Czeslaw Milosz's Self-Presentation in English-Speaking Countries
Karwowska, Bozena, Canadian Slavonic Papers
[I]f I had to orchestrate my fame like that [that is, like Gombrowicz] I would die of shame. I would have thought it beneath my dignity. So perhaps it was 1 and not "Master" Gombrowicz who was an arrogant squire? Or one of those Lithuanian grumblers? I did virtually nothing to launch myself on the contrary, I acted against my own interests if I felt like it, although I didn't go as far as Jan Lebenstein, who threw the most influential critic in Paris down a flight of stairs.1
I. THE CONTEXT AND GENERAL CHARACTER OF MILOSZ'S SELF-PRESENTATION Czeslaw Milosz received the highest recognition available to a contemporary writer, the Nobel Prize for literature, thirty years after his defection from communist Poland, and despite the sustained official ban on publication of his work in his native country. During those years, most of which he spent in the United States as a professor of Polish and Russian literatures at Berkeley, roughly half of Milosz's poetic works as well as several of his prose works had become available in English, with their critical reception gaining momentum in the mid-1970s, and culminating in the years following the awards of the Neustadt (1978) and the Nobel Prize (1980).
There is no need to emphasize that the recognition Milosz received was principally the result of the quality and character of his writings, although it would be difficult to deny that the political climate of the postwar period had also played its role in helping to generate and to maintain a broad interest in the literatures and literary affairs of the Soviet Bloc countries. But there is a further factor which constitutes a significant component of the Western reception of Milosz, namely, his self-presentation as a writer and thinker, or, in other words, the strategies which he pursued to make his work available to the Englishspeaking audience, to stimulate the receptivity of readers and critics to his writings, to find the most effective means of conveying his outlook, and to avoid or, if necessary, to correct misperceptions. It may be objected right away that the word "strategies" has implications which are at variance with Milosz's own statement placed as a motto to this article in which he denies any conscious effort on his part "to launch himself," or to "orchestrate his fame." And it is true that in comparison with Gombrowicz's aggressive pursuit of fame, Milosz's efforts to reach the English-speaking readers and gain recognition outside the confines of the Polish language lacked the elements of sensation and provocation that characterized Gombrowicz's rather flamboyant self-presentation. Nevertheless, the word "strategies," as will become clear, describes quite precisely the sustained and fairly complex way in which Milosz tried to present himself to English-speaking readers.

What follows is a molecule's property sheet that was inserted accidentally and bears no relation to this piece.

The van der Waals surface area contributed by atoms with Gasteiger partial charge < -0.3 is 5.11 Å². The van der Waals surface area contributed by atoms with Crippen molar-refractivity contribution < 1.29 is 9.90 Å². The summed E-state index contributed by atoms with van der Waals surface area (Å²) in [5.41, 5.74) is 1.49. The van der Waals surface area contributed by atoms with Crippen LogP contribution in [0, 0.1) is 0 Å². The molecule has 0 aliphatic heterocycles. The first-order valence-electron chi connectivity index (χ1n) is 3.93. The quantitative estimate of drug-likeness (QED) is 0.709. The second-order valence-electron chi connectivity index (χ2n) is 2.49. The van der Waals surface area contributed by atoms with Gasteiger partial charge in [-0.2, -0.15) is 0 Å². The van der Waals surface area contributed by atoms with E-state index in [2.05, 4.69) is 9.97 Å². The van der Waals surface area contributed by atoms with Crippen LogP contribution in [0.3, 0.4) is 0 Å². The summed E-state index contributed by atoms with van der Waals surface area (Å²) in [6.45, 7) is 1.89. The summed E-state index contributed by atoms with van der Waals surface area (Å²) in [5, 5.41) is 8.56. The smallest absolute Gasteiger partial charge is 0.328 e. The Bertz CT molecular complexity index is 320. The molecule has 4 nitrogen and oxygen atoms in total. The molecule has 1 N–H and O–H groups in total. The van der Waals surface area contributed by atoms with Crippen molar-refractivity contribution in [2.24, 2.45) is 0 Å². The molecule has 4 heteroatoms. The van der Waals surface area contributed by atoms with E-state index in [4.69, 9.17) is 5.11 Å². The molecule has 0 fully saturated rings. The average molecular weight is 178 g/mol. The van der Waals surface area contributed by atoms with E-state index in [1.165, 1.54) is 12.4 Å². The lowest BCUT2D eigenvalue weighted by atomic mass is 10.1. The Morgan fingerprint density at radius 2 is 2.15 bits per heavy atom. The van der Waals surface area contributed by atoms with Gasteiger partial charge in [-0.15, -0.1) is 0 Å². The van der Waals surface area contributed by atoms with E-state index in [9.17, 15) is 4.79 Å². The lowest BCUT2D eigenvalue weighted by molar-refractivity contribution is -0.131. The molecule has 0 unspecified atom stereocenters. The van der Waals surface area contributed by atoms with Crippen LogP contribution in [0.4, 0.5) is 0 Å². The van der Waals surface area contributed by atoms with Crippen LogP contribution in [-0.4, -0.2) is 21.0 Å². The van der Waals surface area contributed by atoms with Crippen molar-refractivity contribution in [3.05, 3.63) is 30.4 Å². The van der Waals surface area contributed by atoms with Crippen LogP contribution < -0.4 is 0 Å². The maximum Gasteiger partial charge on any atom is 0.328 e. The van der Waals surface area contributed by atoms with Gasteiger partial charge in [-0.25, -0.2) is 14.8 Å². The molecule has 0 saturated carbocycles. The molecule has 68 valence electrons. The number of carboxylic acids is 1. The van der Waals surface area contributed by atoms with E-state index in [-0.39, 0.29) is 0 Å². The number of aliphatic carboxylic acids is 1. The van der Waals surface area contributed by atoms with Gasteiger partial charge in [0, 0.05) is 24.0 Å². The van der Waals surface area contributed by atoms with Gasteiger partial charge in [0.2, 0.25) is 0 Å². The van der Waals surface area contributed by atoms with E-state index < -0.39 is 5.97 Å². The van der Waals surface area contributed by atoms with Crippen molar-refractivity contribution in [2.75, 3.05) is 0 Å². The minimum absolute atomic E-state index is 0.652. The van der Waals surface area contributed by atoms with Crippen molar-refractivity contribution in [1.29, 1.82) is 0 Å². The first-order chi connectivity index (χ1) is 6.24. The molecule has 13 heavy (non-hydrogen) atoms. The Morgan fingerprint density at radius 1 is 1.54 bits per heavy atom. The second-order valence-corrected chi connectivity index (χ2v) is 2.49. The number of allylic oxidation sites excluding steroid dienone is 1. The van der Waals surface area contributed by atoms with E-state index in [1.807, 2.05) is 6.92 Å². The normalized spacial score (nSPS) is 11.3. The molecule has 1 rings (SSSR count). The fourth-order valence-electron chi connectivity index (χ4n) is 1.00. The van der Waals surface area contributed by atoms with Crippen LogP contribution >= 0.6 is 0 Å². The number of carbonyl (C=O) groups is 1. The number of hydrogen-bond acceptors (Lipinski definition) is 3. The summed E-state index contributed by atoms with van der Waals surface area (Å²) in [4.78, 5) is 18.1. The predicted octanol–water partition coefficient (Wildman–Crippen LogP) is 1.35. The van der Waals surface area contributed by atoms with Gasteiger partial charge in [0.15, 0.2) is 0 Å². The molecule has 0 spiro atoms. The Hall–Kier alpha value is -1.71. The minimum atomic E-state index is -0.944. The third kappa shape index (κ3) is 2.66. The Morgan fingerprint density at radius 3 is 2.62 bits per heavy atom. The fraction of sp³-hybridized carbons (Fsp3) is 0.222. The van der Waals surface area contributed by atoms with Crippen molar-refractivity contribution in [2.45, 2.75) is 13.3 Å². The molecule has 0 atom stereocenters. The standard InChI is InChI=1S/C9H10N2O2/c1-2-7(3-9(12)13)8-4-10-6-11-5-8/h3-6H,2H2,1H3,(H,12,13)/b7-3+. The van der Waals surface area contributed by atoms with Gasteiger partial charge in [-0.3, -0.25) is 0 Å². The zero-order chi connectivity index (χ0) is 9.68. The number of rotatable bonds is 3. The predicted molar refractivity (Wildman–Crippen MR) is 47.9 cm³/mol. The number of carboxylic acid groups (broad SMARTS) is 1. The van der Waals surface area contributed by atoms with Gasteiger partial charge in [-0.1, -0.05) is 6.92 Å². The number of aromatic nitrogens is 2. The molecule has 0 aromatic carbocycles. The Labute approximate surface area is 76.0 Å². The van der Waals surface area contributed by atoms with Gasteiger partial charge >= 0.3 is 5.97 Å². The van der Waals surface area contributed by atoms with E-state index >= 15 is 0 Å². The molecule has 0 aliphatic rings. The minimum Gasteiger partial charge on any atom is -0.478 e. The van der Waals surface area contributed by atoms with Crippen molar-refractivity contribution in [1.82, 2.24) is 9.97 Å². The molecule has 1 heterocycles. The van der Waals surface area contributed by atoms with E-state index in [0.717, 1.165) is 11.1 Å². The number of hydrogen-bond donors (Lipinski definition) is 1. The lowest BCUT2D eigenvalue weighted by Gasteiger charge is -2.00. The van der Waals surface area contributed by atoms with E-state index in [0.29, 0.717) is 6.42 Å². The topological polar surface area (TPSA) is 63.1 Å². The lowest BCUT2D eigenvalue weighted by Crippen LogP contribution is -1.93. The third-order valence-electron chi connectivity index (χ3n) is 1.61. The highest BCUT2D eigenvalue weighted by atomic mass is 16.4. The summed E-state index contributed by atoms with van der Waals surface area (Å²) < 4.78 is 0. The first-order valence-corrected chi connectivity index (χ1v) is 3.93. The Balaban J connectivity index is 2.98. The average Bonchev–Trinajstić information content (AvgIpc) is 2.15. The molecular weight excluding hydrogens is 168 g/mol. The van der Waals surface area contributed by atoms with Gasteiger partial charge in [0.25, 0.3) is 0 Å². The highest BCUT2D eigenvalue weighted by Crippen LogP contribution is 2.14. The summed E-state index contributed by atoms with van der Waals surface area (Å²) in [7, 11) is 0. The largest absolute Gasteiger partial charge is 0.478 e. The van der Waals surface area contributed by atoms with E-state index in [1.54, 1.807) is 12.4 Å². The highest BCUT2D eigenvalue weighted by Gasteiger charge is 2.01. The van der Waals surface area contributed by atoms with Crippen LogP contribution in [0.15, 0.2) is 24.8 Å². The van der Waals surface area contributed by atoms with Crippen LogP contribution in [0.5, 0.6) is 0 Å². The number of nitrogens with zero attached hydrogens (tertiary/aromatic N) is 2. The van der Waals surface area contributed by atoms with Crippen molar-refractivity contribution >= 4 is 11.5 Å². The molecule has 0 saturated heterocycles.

At least from the late 1960s onwards Milosz gave numerous readings of his poetry in major cities and universities in the United States and, though less frequently, in Canada.2 Despite some statements to the contrary he, in fact, took considerable care in making his works available to English-speaking readers and in providing them with appropriately chosen literary contexts and backgrounds. As early as 1967 he was in contact with the editors of Penguin concerning the publication of a volume of his poems, but abandoned the idea when they offered to publish them together with the poems of Attila Jozsef.3 Whether it was at this point or somewhat later that Milosz began to translate himself his poems into English is difficult to say, but it is clear that from the early 1970s onwards he did his utmost to exercise control over the quality of the translations of his work, giving special attention to the proper rendering of his "voice" and of the semantic aspects of his poems. In the mid-1970s he set himself the task of having some of his prose works translated into English and chose as translators his students at Berkeley. At the same time, he showed acute distrust of the mass media and of direct oral communication. …